Posted on 12 July 2014
Here’s a short conceptual analysis of bragging….
The fact that Wikipedia lists me as a notable alumnus of my college speaks ill of the reliability of crowd sourced information.
~ Tweet by @johnmoe
1. Aim to impress
The speech act of bragging has never been subjected to conceptual analysis. This paper fills that lacuna. The most-studied speech act is assertion. Less attention has been paid to other speech acts, such as requests, promises, declarations, and apologies. We argue that bragging is a special form of asserting. Specifically, a speaker brags just in case she aims to impress her addressee with something about herself by asserting something about herself.
Many speech acts characteristically aim at generating a particular type of mental state in the addressee. Assertion aims to generate belief. Promising aims to generate trust or reliance. Commands aim to generate intentions. We contend that bragging aims to generate the state of being impressed. It suffices for present purposes to characterize being impressed as a distinctive mental state, which we think is best construed as an emotion akin to awe, wonder, and admiration. Our first claim, then, is that someone doesn’t count as bragging if she isn’t trying to impress her addressee.
Consider a case: your interlocutor tells you, “I used to play fly-half for the Oxford rugby team.” Let’s contextualize this conversational gambit. If you, like the speaker, are a rugby aficionado and realize that the fly-half position is arguably the most important on the team, then you are likely to be impressed. Intuitively, if the speaker makes this assertion to another sports fan, he is bragging. However, if you’ve just told him that you feel nothing but contempt for sports and sportsmen, then unless he’s simply clueless it would hardly seem that he’s bragging. After all, he can’t intend to do what he takes to be impossible, and it’s likely that he thinks it’s not possible to impress you with his sporting prowess. Perhaps he’s telling you something about himself to test whether you can be friends. Perhaps he’s purposefully outing himself to end the conversation. Perhaps he’s engaged in special pleading on the part of his favorite sport. But one thing he’s clearly not doing is bragging. In each case, he’s asserting that he’s accomplished something. In the original case but not the variants, he’s also bragging. We think the best explanation of this difference is that bragging aims to impress.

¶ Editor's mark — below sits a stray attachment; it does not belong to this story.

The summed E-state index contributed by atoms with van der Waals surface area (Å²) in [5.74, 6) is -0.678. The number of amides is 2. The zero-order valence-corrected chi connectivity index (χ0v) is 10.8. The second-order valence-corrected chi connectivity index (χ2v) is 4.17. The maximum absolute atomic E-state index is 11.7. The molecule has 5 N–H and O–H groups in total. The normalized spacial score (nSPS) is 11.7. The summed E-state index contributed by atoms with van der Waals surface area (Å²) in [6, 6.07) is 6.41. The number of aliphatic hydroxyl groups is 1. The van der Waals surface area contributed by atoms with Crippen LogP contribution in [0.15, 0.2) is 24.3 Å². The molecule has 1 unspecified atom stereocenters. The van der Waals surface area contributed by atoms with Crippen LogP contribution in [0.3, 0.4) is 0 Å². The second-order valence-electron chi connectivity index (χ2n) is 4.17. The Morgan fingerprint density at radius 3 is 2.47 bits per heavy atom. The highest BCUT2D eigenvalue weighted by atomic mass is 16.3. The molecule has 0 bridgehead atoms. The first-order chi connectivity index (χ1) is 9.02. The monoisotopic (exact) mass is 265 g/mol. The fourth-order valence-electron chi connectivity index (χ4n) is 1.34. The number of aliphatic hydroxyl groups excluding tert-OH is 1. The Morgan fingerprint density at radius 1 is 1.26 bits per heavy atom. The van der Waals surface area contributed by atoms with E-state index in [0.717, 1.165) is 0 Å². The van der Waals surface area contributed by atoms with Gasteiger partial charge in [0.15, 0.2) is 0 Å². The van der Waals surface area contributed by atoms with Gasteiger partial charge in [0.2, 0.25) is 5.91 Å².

Does he need to be impressed with himself? We think not. Suppose, for instance, that he thinks the competitive level of university rugby is embarrassingly poor, such that nothing one does in that context could be impressive. Still, if he thinks you don’t know that, he would be bragging.
Does he need to think that a fully-informed, disinterested observer would be impressed? Once again, no. A fully-informed, disinterested observer would also realize that the competitive level of university rugby is embarrassingly poor. Nevertheless, if he thinks that you have some investment in rugby or sports more generally, he could boast by asserting that he used to play fly-half.